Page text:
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Friends ,

 

after a long long time I got an email from Fuller's that the Century Of Progress came in .

he also said they are storing all the guitars in a "special room" .

notice the black case with black lining :

 

DSC_0055_zps7b1a8d7d.jpg

 

DSC_0056_zpse5419fa9.jpg

 

DSC_0063_zps9d59f764.jpg

 

DSC_0061_zps86e9a64a.jpg

 

 

DSC_0058_zpsac1ce85e.jpg

 

DSC_0057_zpsdd2664cf.jpg

 

DSC_0060_zps22b5e5b8.jpg

 

I love the way it looks ... this guitar took a very long time to make so it's really an old order just coming in .

 

 

 

JC

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I can't demo it now . they have been keeping all these gutiars for me at Fuller's .

I haven't lived in the US for almost 15 years . but that's about to change =) ... I'm on the verge of moving back =D

here is a demo of the guitar through Music Villa's ACOUSTIC LETTER :

 

 

 

 

thanks for the kind comments =) . love flamed maple =D

 

 

 

 

 

JC

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Congrats....I've played an original COP guitar on which your is based. I actually liked the feel of that inlaid neck, since I slide a lot of notes and chords....BUT I must say the original one I played wasn't even close to how beautiful your guitar is.....without a doubt, stunning!

OWF ,

 

 

did you play Elvis' actual COP or just a vintage COP ?

this one is a little extra special I think ... Jeremy said it's louder than he remembers the originals and he says the boys in Montana got the inlay pattern perfect =D

 

 

 

 

 

JC

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Very nice, Juan Carlos -- the Centurys are an acquired taste for some folks, and an immediate one for others. So long as they sound good, I like 'em!

 

Local energizer bunny-***-guitar geek John Thomas has one of the originals, and it's a real nice one. (Too bad he plays it upside-down!)

 

Fred

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Very nice, Juan Carlos -- the Centurys are an acquired taste for some folks, and an immediate one for others. So long as they sound good, I like 'em!

 

Local energizer bunny-***-guitar geek John Thomas has one of the originals, and it's a real nice one. (Too bad he plays it upside-down!)

 

Fred

 

Fred ,

 

for me it's the really nice flamed maple on these ... the MOT is a really great bonus =D .

 

 

 

JC

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It was original from the 30's I believe......I think you will really like the neck feel....I hope the sound matches the beauty!!!

 

OWF ,

 

 

did you play Elvis' actual COP or just a vintage COP ?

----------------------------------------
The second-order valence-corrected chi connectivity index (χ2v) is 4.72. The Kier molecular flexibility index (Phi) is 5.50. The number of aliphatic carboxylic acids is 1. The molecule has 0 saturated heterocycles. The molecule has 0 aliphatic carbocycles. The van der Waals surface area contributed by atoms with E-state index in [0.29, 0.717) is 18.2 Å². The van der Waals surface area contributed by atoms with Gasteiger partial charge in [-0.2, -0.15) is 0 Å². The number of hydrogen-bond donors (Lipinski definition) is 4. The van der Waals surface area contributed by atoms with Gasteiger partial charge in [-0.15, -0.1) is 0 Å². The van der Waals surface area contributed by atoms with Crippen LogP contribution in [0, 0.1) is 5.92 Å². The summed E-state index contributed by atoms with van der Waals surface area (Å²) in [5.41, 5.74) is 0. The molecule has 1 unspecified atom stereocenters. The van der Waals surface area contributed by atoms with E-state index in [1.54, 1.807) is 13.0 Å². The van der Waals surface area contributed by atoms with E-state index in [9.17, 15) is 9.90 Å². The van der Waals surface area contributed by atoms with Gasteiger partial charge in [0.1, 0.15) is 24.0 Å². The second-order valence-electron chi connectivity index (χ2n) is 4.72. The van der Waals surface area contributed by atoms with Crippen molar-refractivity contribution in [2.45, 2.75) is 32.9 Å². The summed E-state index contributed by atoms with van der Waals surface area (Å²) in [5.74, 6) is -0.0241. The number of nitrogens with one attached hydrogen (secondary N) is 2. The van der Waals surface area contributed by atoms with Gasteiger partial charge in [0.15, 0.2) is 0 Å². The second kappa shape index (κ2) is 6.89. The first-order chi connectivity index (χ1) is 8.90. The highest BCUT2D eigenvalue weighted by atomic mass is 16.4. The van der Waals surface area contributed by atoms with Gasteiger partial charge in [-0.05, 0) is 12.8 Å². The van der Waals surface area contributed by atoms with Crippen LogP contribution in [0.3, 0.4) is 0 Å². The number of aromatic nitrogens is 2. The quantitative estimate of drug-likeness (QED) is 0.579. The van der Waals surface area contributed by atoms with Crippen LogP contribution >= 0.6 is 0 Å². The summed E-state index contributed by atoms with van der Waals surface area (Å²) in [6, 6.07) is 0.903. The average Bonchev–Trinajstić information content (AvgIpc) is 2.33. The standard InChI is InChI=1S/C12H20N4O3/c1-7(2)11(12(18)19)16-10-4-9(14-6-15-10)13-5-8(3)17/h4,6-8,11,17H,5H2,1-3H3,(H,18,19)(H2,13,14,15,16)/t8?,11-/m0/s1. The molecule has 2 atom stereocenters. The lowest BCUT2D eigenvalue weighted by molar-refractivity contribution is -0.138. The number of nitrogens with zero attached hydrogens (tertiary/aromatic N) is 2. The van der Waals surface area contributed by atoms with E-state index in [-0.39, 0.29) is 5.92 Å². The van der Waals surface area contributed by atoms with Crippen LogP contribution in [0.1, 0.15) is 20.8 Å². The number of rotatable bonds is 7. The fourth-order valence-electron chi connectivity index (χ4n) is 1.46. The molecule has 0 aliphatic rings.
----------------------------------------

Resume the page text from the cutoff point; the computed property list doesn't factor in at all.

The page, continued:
this one is a little extra special I think ... Jeremy said it's louder than he remembers the originals and he says the boys in Montana got the inlay pattern perfect =D

 

 

 

 

 

JC

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When on a trip to visit family out in New Hampshire my wife pointed out a guitar store as we were driving down the street. I can't even recall which town we were passing through at the time as this trip took place over 14 years ago. Anyway, I pulled in and we took a look around the store. They actually had quite a few neat vintage guitars, but the standout for me was an original COP from the 30s — it was a fantastic guitar. Wonderful condition, played great, sounded great. They wanted something like $2K for it at the time. It was oh so tempting, but I ended up leaving the shop without the little COP.

 

As has already been said, mother of toilet seat is a bit of an acquired taste, especially for a "bling averse" person such as myself. Had it not been for the excess of the pearl-like surface, I would have found a way to get the guitar back to Texas where we lived at the time. Still, even after all of these years I haven't forgotten about that great little guitar and do think about it from time to time, especially when I see a thread such as this!

 

I hope you enjoy your new COP to the fullest!

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When on a trip to visit family out in New Hampshire my wife pointed out a guitar store as we were driving down the street. I can't even recall which town we were passing through at the time as this trip took place over 14 years ago. Anyway, I pulled in and we took a look around the store. They actually had quite a few neat vintage guitars, but the standout for me was an original COP from the 30s — it was a fantastic guitar. Wonderful condition, played great, sounded great. They wanted something like $2K for it at the time. It was oh so tempting, but I ended up leaving the shop without the little COP.